(Rod Nickel – Reuters)
Canada’s two major railways are rationing space on trains traveling to the country’s biggest port and recently prioritized some commodities over others to deal with congestion, the latest indication of their struggle to meet demand from new trade deals.
That move prompted Canada’s transport regulator last week to start an investigation into rail services around Port Metro Vancouver, after shippers complained of “discriminatory treatment of certain commodities” by Canadian National Railway and Canadian Pacific Railway.
Canada is a top shipper of crops, fertilizer, oil and pulp, but has in recent years needed government intervention to keep commodities moving, from ordering railways to clear grain backlogs to Alberta’s crude oil curtailments this month due to full pipelines. Click here to read more.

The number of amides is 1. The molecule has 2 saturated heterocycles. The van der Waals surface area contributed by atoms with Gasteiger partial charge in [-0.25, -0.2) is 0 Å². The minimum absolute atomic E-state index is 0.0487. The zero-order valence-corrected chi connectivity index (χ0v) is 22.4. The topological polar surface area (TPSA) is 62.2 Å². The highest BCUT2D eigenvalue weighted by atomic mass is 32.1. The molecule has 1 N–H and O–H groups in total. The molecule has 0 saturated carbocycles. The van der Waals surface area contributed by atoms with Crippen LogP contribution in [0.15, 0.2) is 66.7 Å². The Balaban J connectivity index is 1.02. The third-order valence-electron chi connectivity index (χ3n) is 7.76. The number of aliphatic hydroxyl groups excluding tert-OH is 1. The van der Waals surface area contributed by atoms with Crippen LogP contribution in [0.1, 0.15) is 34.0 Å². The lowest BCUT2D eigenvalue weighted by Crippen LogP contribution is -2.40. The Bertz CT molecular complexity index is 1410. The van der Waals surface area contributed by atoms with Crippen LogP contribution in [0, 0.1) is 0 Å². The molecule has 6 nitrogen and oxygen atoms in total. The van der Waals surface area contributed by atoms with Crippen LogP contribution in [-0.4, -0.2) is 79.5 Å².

- Canadian Transportation Agency Launches Its First Rail Investigation (iPolitics)
- Possible Rail Service Issues in Vancouver Set Off an Investigation by the Canadian Transportation Agency (Real Agriculture)
- Canadian Wheat Exports to China Soar Amid U.S.-China Tariff Dispute (Bloomberg)
- Exports of Grains by Final Destination, November 2018 (Statistics Canada)
- BNSF Chair: Railroading is in a Sweet Spot... Don’t Screw It Up (Supply Chain Dive)
- Railways Ordered to Pay $2.7 Million for Exceeding MRE (Western Producer)
- Analysts Say Canada’s 2 Major Railways Well-Poised for Trade Headwinds in 2019 (Canadian Press)